Legislature faces Friday the 13th deadline
Associated Press Writer
The 10th week of the 2007 Nevada Legislature, which opens Monday, will end with some bad luck for hundreds of bills not expected to survive a Friday the 13th deadline for committee approval.
Under the lawmakers’ rules, Friday is the last day for all Assembly committees to vote on any Assembly measures that have not yet been acted upon, and for all Senate panels to decide on any of their Senate bills in the same status.
Measures that are left in the committees, with some exceptions, by the end of the day Friday are dead for the session – unless their sponsors can get their concepts resurrected in the form of an amendment to another bill that survived the deadline.
More than 270 measures died at the same point in the 2005 session – a fourth of all bills introduced that year. This year, the same scenario is possible for roughly the same number.
In advance of the deadline, committees will hold marathon work sessions to act on bills they’ve already heard. They also will try to complete hearings on measures that have not yet been fully debated and decide on those measures.
Monday’s hearings include a Senate Finance hearing on SJR7, which would amend the Nevada Constitution to add provisions of the Tax and Spending Control, or TASC, initiative that was stripped from the 2006 ballot by the state Supreme Court.
The government spending plan proposed to limit local and state government spending increases by using a formula based on the rate of inflation.
Also on the Finance agenda is SB416, which would create a fund to stabilize operations of Nevada’s public schools.
A Senate Government Affairs subcommittee will again review SB123, which started out as a plan to require government agencies to respond in two business days to a public records request. Proposed amendments would change that to anywhere from five to 10 days.
Assembly Commerce and Labor Committee plans a work session on several bills, including AB115, a scaled-back plan to increase inspections of mercury emissions at mining operations; and Assembly Government Affairs will hear AB601, which provides for collective bargaining for state employees.
Senate Government Affairs reviews SB514, establishing the Monte Cristo state park in Esmeralda County; and SB508, which would set up a state Office of Security Information.
Senate Human Resources and Education considers SB398, setting up a pilot program for English immersion in public schools; and SB415, which tightens rules to prevent illegal immigrants from getting the state’s higher-education scholarships.
On Tuesday, a joint Senate-Assembly budget panel reviews funding plans for Nevada’s public schools. Critics say funding plans from both Democrats and Republicans would still leave the state near the bottom among all states in terms of per-pupil support.
Senate Taxation will debate SB324, a measure aimed at helping to resolve a $3.8 billion shortfall in road construction funds. Lobbying efforts in support of the measure include a Carson City billboard stating “Detour Ahead: State Road Budget Missing,” and billboards in Las Vegas stating “Get your head out of the asphalt.”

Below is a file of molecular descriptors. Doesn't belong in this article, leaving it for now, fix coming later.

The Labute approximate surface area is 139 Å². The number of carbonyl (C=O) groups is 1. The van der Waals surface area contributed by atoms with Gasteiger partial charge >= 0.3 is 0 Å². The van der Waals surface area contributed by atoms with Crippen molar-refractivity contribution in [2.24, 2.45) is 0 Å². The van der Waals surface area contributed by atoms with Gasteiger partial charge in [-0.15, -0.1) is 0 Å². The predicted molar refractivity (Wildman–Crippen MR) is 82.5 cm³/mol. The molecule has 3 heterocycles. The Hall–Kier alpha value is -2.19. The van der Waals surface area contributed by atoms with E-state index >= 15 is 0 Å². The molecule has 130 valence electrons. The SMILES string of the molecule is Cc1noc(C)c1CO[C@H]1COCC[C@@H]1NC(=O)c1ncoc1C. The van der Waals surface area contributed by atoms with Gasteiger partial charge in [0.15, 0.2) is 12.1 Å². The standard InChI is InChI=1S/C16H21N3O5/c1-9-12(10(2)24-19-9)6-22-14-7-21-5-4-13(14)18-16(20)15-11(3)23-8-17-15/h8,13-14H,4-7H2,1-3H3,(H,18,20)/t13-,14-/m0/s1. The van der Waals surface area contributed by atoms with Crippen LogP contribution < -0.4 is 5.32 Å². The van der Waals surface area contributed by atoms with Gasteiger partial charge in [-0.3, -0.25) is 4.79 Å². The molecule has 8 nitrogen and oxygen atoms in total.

Senate Legislative Operations and Elections reviews SB494, which revises the periods for reporting campaign contributions and expenditures; and SB492, which provides a process for verifying electronic tabulation of votes.
Among the many work-session meetings is a Senate Judiciary session on about 20 measures, including SB85 on eminent domain proceedings; SB232 and SB471, dealing with sex offenders; and SJR2 dealing with judicial selection.
Also on Judiciary’s agenda are SB204 on grandparents’ rights to visit grandchildren; SB302, which would stop credit card companies from raising interest rates when consumers fail to make car payments or pay power bills on time; and SB542, expanding a state homestead exemption.
On Wednesday, Senate Finance plans to close various budgets and to review several bills, including SB248 which boosts annual base pay of justices of the state Supreme Court from $140,000 to $182,000; and SB333 and SB460, which appropriate funds for a new White Pine County courthouse.
Assembly Ways and Means also will close budgets, and review various bills including AB170, which would tighten the qualifications for the state’s Millennium Scholarships.
Assembly Commerce and Labor reviews AB532, which restricts credit or debit card fees and imposes $5,000 penalties for violations; and AB446, which revises the way in which prescriptions for controlled substances are tracked.
On Thursday, a joint Senate-Assembly budget panel will review the Nevada System of Higher Education budget. Cuts in the system’s budget, suggested by the governor as part of an effort to balance state spending, have been rejected by the system’s chancellor, Jim Rogers, as destructive to higher education in Nevada.
Also Thursday, Assembly Taxation considers AB588 which reduces some of the state taxes imposed on banks and other businesses; and Assembly Transportation takes up AB583, authorizing local governments to operate toll roads and toll bridges.
On Friday, as the committee action deadline hits, Senate Finance will make decisions on numerous measures, including SB453 which extends a slot tax that funds a problem gambling program.
Several other committees also have scheduled work sessions and budget closings, among them Assembly Taxation, Assembly Ways and Means and Senate Commerce and Labor.